Wednesday

Mar. 31, 2004

This Kind of Thing Doesn't Happen Often and When it Does You Should Pay Attention

by John Stone

WEDNESDAY, 31 MARCH, 2004
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Poems: "This Kind of Thing Doesn't Happen Often and When It Does You Should Pay Attention," by John Stone, from Music from Apartment 8 (Louisiana State University Press).

This Kind of Thing Doesn't Happen Often and When It Does You Should Pay Attention

      i thank heaven somebody's crazy
      enough to send me a daisy
      --e.e. cummings

On Piedmont Road, going north,
before my car there floated forth

a soapy bubble in the traffic,
glistening and holographic.

It drifted down into my path,
this ghostly sphere from someone's bath.

I watched it bob and almost tickle
A Harley-Davidson motorcycle

then rise (as it got quite exhausted)
That's where I left it, fair and frosted.

For this unexpected act
I thank heaven (I think), in fact,

that someone went to all the trouble
to blow me a bubble.


Literary and Historical Notes:

Today is the anniversary of the official opening of the Eiffel Tower in Paris (1889). It was built for the International Exhibition of Paris, commemorating the centenary of the French Revolution. At the time, it was the tallest structure ever built, at 1,000 feet. The architect Gustave Eiffel was a specialist in bridges, and the design for the Eiffel Tower was based on his previous bridge designs. He chose to leave the tower's skeletal structure exposed, because it was the easiest way to protect it from wind resistance.

When it was finished many Parisians thought it was horribly ugly. Artists and writers wrote a letter of protest, calling the tower a "truly tragic street lamp," a "mast of iron gymnasium apparatus, incomplete, confused and deformed," and "a half-built factory pipe."

The writer Guy de Maupassant described the Eiffel Tower as, "A high and skinny pyramid of iron ladders, [a] giant ungainly skeleton upon a base that looks built to carry a colossal monument of Cyclops, but which just peters out into a ridiculous thin shape like a factory chimney." He hated the tower so much that he started eating in its restaurant every day, because, he said, "It is the only place in Paris where I don't have to see it." His hatred of the tower eventually drove him out of the city.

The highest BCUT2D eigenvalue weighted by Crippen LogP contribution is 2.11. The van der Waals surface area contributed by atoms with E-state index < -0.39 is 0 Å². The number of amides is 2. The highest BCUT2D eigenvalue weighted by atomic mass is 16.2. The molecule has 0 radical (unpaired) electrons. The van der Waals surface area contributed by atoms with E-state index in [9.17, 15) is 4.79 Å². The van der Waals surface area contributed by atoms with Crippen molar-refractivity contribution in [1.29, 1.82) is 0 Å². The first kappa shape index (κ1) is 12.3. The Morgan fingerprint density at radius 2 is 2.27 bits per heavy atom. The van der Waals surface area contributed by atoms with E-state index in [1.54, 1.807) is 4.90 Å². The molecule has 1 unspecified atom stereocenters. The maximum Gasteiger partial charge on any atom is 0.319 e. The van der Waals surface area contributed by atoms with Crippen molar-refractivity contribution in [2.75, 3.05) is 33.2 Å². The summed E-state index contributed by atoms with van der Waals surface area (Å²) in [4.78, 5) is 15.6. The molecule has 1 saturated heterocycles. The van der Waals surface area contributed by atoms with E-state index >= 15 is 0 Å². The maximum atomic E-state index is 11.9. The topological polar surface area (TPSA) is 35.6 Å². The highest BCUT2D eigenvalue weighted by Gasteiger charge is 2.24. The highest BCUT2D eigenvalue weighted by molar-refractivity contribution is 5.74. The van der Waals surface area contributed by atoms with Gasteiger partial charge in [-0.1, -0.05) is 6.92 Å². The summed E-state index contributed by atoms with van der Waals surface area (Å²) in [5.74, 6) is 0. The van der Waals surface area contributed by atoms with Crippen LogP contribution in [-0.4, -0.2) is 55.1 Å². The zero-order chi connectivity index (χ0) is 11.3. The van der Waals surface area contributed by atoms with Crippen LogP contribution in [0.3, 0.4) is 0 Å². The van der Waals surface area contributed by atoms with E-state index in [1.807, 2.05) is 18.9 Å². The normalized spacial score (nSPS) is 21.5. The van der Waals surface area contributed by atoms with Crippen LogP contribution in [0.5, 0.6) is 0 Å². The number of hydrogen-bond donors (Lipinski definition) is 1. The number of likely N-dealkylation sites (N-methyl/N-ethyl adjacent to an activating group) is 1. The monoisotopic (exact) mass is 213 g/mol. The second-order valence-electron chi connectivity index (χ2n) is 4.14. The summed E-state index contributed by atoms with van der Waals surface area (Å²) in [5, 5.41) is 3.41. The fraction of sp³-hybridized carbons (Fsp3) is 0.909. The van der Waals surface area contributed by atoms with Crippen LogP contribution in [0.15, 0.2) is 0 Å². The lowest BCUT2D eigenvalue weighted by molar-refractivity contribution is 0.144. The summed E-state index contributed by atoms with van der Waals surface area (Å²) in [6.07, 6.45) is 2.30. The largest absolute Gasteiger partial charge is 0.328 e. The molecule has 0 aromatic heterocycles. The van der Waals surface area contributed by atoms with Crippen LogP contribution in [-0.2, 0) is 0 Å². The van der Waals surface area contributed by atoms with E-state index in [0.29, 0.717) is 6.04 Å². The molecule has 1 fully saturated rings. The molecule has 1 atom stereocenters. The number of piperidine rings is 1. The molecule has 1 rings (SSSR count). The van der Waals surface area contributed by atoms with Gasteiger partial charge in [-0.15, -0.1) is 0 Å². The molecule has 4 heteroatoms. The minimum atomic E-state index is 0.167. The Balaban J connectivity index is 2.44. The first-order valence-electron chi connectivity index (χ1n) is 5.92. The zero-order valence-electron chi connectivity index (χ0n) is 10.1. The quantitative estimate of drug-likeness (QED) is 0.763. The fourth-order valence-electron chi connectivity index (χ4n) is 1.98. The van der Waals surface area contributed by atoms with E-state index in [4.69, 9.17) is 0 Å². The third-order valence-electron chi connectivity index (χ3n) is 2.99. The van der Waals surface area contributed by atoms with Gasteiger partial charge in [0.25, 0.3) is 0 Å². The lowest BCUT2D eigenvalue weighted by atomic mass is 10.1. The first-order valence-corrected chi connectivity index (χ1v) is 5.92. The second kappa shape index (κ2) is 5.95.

It was almost torn down in 1909, after the expiration of its lease, but the city saved it because its antenna was so useful for the new invention of radio. It's now the most widely recognized symbol of Paris.


It's the birthday of novelist Judith Rossner, born in New York City (1935). She was divorced and struggling to support her two children, working as a secretary in a methadone clinic, when she began writing a novel about a Catholic schoolteacher who spends her nights cruising Manhattan singles' bars. She had published three novels before, but none had sold many copies. She was hoping that her new novel would bring in enough money to allow her to take a year off and write full time. That novel, Looking for Mr. Goodbar (1975), was so successful that she was able to quit her job for good. It became a huge bestseller and was made into a movie. She's gone on to write several more novels, including Attachments (1977), about a pair of conjoined twins and their wives; August (1983), about psychotherapy; and, most recently, Perfidia (1997).